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Generational thing or something else??

Discussion in 'Education and Employment' started by mw2530, Jul 24, 2018.

  1. mw2530

    mw2530 Well-Known Member

    Jan 13, 2014
    So at my job, pretty much everyone is a salaried employee. It seems like the company is constantly asking people to volunteer to be a leader in a certain area or take on additional work/responsibility. Few people volunteer because we work plenty already and since we are salary, we really don't get paid anything extra for doing more. Keep in mind that I work in a profession that smart, motivated, and dedicated people get into. Not to take anything away from other jobs or professions. Given my salary right now, the primary thing that would motivate me is more free time. Sure I wouldn't mind a salary increase, but that would only provide me little to no additional fulfillment in my life. In my mind, volunteering for leadership roles or additional work only diminishes the quality of my life by adding in more stress. I'm not sure if others around my age think this same way, or if it is partially the result of having ASD. Is this a generational thing or is it something else? Or is this how it has been in past generations and it is just part of being in the younger working years? Some of the managers and part owners of the company have stay at home spouses so they have much less errands/chores to worry about in their personal life (In my mind at least). All they have to worry about is work, not so much about doing laundry, cooking, shopping, etc... I feel like they don't really understand the young worker of today generally does not have a stay at home spouse and the impact that has. Young workers who are married at the company generally have spouses that work either part time or full time. For me, my hope is to focus more on enhancing my overall life since I already feel like I've missed out on many things growing up and as a young adult. But I see my job as becoming more and more of a burden. I don't think this is unique to those with ASD. I think many in my generation feel similarly and see similar issues in the workplace. Something has to give, and I think there are going to be some significant changes in the way employers motivate employees in the near future. Sorry for the long post, but does anyone else hear what I'm saying?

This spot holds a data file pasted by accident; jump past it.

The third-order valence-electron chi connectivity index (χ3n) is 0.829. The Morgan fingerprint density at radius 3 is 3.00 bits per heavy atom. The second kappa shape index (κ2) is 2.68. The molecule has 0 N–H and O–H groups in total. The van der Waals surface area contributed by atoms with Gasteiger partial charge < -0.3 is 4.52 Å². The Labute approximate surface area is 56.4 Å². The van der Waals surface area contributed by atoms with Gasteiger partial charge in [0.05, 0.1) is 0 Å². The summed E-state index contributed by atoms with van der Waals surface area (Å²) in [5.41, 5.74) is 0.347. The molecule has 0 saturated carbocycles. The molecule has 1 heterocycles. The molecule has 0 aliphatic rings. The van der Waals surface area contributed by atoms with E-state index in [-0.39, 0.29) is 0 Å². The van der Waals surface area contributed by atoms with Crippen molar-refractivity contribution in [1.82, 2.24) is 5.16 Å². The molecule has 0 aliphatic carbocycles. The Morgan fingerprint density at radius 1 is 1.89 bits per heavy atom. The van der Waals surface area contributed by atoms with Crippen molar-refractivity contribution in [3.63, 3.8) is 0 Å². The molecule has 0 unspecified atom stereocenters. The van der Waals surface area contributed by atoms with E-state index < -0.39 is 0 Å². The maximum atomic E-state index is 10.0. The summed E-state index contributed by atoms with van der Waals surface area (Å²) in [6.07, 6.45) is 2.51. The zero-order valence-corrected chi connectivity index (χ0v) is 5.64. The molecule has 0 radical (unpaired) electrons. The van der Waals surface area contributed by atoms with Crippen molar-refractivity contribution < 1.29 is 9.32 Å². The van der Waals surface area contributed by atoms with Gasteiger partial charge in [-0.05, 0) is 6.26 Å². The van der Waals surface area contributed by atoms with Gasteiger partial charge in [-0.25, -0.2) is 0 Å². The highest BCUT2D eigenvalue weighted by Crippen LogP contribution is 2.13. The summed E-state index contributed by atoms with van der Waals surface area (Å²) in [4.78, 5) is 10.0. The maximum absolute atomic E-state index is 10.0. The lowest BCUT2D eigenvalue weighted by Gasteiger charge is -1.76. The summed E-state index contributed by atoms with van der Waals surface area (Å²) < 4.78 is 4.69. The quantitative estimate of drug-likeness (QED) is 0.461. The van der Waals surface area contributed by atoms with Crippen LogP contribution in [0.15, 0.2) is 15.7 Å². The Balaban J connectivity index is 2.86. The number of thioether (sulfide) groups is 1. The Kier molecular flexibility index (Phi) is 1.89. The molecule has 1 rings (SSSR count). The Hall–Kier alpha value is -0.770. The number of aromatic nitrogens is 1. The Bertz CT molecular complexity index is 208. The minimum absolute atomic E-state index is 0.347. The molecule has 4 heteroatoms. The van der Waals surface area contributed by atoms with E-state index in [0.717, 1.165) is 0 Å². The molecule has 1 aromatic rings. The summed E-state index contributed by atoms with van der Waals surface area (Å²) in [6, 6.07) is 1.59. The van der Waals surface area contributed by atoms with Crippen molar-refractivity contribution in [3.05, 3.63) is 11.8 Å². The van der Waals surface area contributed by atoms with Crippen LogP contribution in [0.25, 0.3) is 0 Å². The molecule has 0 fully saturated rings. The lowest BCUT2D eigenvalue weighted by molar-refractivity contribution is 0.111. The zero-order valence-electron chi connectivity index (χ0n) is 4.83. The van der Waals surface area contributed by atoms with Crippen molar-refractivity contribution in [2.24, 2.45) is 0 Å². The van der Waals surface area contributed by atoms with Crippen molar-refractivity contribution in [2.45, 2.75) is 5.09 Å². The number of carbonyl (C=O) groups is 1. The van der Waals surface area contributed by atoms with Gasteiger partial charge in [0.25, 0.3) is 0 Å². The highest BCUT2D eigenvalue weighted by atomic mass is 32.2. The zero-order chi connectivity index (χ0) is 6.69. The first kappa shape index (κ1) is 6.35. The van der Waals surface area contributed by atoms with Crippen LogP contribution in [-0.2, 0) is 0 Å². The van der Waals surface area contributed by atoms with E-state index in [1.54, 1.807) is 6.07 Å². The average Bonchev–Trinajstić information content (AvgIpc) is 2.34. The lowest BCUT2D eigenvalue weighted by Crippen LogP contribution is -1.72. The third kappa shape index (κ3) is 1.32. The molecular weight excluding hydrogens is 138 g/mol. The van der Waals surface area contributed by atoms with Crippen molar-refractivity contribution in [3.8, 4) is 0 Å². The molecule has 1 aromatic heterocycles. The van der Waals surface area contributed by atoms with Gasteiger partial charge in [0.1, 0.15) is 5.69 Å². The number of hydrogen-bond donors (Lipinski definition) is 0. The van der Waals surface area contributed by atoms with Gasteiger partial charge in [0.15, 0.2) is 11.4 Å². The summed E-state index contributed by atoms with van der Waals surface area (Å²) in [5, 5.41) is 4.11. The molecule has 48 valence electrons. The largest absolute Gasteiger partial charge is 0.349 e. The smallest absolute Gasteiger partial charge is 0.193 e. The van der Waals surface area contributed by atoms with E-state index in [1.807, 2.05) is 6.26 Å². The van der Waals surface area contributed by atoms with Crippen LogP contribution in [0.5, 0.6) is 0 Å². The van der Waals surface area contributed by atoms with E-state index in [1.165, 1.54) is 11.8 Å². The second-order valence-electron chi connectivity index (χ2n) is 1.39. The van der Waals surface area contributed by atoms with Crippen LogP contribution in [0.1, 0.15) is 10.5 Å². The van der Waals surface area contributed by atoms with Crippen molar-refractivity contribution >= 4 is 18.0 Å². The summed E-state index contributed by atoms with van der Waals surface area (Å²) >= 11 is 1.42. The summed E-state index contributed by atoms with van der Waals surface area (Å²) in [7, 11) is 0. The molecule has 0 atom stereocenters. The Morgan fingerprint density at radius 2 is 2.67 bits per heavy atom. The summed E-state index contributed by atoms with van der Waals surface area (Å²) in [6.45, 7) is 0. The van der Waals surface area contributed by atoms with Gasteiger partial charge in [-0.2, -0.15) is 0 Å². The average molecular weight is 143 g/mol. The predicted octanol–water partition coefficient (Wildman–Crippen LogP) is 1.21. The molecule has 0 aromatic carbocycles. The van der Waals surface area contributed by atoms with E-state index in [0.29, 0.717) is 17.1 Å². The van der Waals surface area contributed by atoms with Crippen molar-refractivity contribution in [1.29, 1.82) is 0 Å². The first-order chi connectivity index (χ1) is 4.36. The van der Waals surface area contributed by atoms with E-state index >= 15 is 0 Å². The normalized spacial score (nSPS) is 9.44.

2. Mia

    Mia Well-Known Member V.I.P Member

    May 27, 2015
    Absolutely, both of my parents worked. And they constantly seemed to have extra unpaid duties outside of their jobs. Both had little free time, and did many additional volunteer activities within the community that I grew up in. They seemed to feel that it was their duty as members of that particular community to give their free time and labour. Often to the benefit of a church or a charity or a community organization.

    Began training as a volunteer in girl guides, as a kind of community helper which earned you additional badges to wear on your sash at guide meetings. So quite early in my life I took on leadership and volunteer roles. Over the years, I've done a great deal of unpaid volunteer work and for some time I felt there was a benefit to others although not so much for myself.